Among the most glamorous and popular resort destinations on the planet, the South of France is blessed with seaside promenades and clear waters and a seemingly endless array of charming villages on or near the coast. Its sunny and inviting climate, superb seafood, natural beauty, and festive lifestyle continue to draw jetsetters from all over the world.

CLIMATE: 

The warmest part of the country, the South of France experiences hot, dry summers. Temperatures vary somewhat less on the coast than inland: for example, in July and August in seaside Marseille, temperatures may reach the mid-80s during daytime and drop to the high 60s at night; in Aix-en-Provence—just 20 miles north—daytime highs are similar but nights can be in the 50s. 

Note that even in winter, the South of France, with its abundant sunshine and daytime temperatures in the 50s, has long offered a temperate escape for Parisians. Menton, not far from the Italian border, is particularly renowned for a balmy microclimate that keeps things warm and comfortable even in January.

GETTING THERE:

Nice Côte d'Azur Airport is France’s third busiest after Charles de Gaulle and Orly, both in Paris. You can reach much of the Côte d'Azur—including Monaco, Antibes, and Cannes—by car or helicopter in less than an hour. Nice Côte d'Azur accommodates private jets and is served by such major carriers as Air France and British Airways; direct seasonal flights from the U.S. are available through Delta (via JFK) and United (via Newark).

COVID-19 CONSIDERATIONS:

You’re home free if you show proof of full vaccination and a perfunctory sworn statement (which airlines normally provide) certifying the absence of COVID symptoms and of any contact with a confirmed case.

France is far less welcoming to unvaccinated and partially vaccinated visitors, who must provide a negative PCR test taken within 72 hours before departure to the country or a negative antigen (rapid) test taken within 48 hours before departure; and a new antigen test or biological exam upon arrival in France. (This is done at the airport; travelers who test positive may be quarantined for 10 days at their own expense.) In addition, unvaccinated and partially vaccinated travelers must self-isolate for seven days after arrival; take an additional PCR test at the end of the isolation period; and provide a sworn statement certifying the absence of COVID-19 symptoms and of any contact with a confirmed case and agreeing to the testing and self-isolation requirements. (Children under 12 are exempt from the testing rules.) That said, conditions can change rapidly.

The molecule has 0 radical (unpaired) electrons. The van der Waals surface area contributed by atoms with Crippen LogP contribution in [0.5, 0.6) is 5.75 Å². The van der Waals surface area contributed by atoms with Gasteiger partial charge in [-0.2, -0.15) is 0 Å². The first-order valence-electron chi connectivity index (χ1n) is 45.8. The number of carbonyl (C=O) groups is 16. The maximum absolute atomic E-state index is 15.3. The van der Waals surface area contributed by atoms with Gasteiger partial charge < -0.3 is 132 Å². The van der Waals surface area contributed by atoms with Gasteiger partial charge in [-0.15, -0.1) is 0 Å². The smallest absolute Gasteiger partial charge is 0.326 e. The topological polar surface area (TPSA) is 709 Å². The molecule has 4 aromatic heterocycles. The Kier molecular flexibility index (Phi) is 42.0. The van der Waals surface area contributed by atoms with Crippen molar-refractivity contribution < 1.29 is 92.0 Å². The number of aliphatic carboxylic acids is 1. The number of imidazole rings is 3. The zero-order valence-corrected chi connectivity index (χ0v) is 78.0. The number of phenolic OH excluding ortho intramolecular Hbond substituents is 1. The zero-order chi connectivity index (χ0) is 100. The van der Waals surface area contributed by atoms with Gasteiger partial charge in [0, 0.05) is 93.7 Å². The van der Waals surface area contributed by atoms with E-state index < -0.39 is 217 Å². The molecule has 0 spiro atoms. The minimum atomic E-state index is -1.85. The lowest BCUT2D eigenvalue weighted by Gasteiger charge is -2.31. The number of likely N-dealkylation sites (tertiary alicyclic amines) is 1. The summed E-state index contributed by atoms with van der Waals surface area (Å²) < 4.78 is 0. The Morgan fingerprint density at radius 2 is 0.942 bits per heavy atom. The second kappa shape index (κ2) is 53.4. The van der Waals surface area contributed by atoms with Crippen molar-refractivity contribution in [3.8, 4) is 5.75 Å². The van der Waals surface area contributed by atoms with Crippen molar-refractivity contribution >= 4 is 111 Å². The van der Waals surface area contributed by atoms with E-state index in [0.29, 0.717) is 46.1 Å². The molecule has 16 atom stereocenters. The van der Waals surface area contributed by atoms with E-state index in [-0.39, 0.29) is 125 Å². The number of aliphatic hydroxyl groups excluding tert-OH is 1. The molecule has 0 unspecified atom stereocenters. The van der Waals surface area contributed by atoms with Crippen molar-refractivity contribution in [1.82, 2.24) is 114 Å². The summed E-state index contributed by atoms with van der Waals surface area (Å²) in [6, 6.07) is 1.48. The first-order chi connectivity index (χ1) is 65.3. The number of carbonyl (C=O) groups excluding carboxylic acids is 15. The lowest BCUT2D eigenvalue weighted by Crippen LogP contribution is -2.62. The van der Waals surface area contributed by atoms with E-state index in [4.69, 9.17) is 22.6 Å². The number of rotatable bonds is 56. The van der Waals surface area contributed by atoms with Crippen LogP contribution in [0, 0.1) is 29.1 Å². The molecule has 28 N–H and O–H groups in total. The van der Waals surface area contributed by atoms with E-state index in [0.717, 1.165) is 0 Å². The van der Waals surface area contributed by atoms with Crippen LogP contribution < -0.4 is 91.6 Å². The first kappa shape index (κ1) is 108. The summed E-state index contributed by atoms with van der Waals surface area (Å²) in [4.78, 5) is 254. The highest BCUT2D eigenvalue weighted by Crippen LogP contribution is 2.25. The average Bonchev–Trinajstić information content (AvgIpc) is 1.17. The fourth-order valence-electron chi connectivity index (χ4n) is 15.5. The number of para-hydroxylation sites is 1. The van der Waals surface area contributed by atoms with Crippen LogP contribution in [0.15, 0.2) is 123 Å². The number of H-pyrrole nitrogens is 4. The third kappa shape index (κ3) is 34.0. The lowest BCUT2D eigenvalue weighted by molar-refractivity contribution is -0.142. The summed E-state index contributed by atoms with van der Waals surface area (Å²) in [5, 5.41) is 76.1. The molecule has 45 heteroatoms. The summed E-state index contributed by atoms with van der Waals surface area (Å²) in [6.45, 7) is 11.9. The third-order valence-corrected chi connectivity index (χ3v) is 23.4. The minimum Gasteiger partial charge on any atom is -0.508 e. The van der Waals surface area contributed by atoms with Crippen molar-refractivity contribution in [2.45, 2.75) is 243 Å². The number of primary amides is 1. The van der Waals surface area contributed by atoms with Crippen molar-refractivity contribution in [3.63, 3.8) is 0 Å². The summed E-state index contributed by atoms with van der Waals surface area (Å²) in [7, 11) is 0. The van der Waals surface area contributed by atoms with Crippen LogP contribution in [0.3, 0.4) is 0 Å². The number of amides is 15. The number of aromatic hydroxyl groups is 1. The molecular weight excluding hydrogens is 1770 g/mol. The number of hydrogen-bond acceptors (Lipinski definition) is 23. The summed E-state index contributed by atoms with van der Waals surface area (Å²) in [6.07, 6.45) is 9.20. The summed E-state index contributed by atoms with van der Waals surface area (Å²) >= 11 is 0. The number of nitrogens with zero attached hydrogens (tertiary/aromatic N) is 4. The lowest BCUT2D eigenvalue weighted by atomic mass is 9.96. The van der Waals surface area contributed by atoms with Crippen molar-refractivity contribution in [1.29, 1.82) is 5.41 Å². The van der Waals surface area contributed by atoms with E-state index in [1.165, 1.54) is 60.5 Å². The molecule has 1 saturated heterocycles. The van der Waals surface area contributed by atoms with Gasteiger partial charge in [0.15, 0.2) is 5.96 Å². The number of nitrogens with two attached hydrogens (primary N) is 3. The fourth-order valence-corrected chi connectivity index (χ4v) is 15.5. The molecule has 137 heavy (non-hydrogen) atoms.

To reenter the U.S., vaccinated travelers must show a negative COVID-19 test taken within three days of departure. Non-fully vaccinated travelers must show a negative test taken within one day of travel or present multiple documents proving recovery from COVID.

Traveler Report Card

ACCOMMODATIONS:

For grandeur, splash out at the Four Seasons’ spectacularly situated Grand Hotel du Cap Ferrat (A+). Its pool suite is one of the most exclusive accommodations in all of Europe. In Cannes, look no further than La Plage du Martinez at the Hotel Martinez (A) to find nirvana: you can be pampered right on the beach, or score a coveted spot on the hotel’s private pier. Breakfast is served under lemon trees in a garden created by landscape architect Philippe Niez. La Villa Gallici (A), a long-admired Relais & Chateaux boutique property in Aix-en-Provence, contains 17 rooms—but opt for one of the six suites to be guaranteed a private garden or terrace. Villa Gallici has the feel of a private home, with a series of sitting rooms wrapped in luscious fabrics. 

CUISINE:

Tucked into a light-filled, gilded jewel box of a dining room, Le Louis XV-Alain Ducasse (A+) in Monaco’s Hôtel de Paris is arguably the most prestigious place to eat on the Riviera. Sample chef Dominique Lory’s take on local seafood, including langoustines, blue lobster, and Mediterranean bass. La Rotonde (A), the iconic brasserie at Nice’s Hotel Negresco, drips with opulence and Italian influence. Menu standouts include foie gras confit, Charolais beef tartare, and black truffled artichokes ravioli. And if you love bouillabaisse, a pilgrimage to Côté Mer–La Bouillabaisse (A+) in Arles is a must. 

Note: The writer received complimentary accommodations from La Villa Gallici and Hotel Martinez.